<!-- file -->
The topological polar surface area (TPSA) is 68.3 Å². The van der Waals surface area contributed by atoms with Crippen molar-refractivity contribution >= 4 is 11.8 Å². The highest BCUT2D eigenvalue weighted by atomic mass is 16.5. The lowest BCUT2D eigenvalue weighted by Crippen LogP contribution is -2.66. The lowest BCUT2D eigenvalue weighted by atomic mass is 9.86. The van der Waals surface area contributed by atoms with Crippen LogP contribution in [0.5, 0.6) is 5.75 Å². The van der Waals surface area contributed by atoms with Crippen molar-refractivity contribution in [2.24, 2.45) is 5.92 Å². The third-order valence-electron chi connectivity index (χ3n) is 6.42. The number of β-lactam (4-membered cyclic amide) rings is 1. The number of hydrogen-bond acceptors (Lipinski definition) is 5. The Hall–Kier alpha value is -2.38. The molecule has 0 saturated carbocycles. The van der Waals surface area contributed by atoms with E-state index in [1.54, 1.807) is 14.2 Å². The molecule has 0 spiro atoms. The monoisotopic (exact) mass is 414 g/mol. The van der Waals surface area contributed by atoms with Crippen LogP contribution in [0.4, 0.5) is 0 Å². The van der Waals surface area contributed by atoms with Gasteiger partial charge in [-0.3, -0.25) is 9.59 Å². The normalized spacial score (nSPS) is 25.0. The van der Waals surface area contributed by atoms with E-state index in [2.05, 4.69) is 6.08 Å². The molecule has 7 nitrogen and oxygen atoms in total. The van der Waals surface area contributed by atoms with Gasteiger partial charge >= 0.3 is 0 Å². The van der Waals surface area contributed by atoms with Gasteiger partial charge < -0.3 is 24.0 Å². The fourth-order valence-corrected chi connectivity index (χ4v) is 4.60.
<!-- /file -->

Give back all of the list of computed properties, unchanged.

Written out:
The topological polar surface area (TPSA) is 68.3 Å². The van der Waals surface area contributed by atoms with Crippen molar-refractivity contribution >= 4 is 11.8 Å². The highest BCUT2D eigenvalue weighted by atomic mass is 16.5. The lowest BCUT2D eigenvalue weighted by Crippen LogP contribution is -2.66. The lowest BCUT2D eigenvalue weighted by atomic mass is 9.86. The van der Waals surface area contributed by atoms with Crippen LogP contribution in [0.5, 0.6) is 5.75 Å². The van der Waals surface area contributed by atoms with Crippen molar-refractivity contribution in [2.24, 2.45) is 5.92 Å². The third-order valence-electron chi connectivity index (χ3n) is 6.42. The number of β-lactam (4-membered cyclic amide) rings is 1. The number of hydrogen-bond acceptors (Lipinski definition) is 5. The Hall–Kier alpha value is -2.38. The molecule has 0 saturated carbocycles. The van der Waals surface area contributed by atoms with E-state index in [1.54, 1.807) is 14.2 Å². The molecule has 0 spiro atoms. The monoisotopic (exact) mass is 414 g/mol. The van der Waals surface area contributed by atoms with Crippen LogP contribution in [0.4, 0.5) is 0 Å². The van der Waals surface area contributed by atoms with Gasteiger partial charge in [-0.3, -0.25) is 9.59 Å². The normalized spacial score (nSPS) is 25.0. The van der Waals surface area contributed by atoms with E-state index in [2.05, 4.69) is 6.08 Å². The molecule has 7 nitrogen and oxygen atoms in total. The van der Waals surface area contributed by atoms with Gasteiger partial charge >= 0.3 is 0 Å². The van der Waals surface area contributed by atoms with Gasteiger partial charge < -0.3 is 24.0 Å². The fourth-order valence-corrected chi connectivity index (χ4v) is 4.60.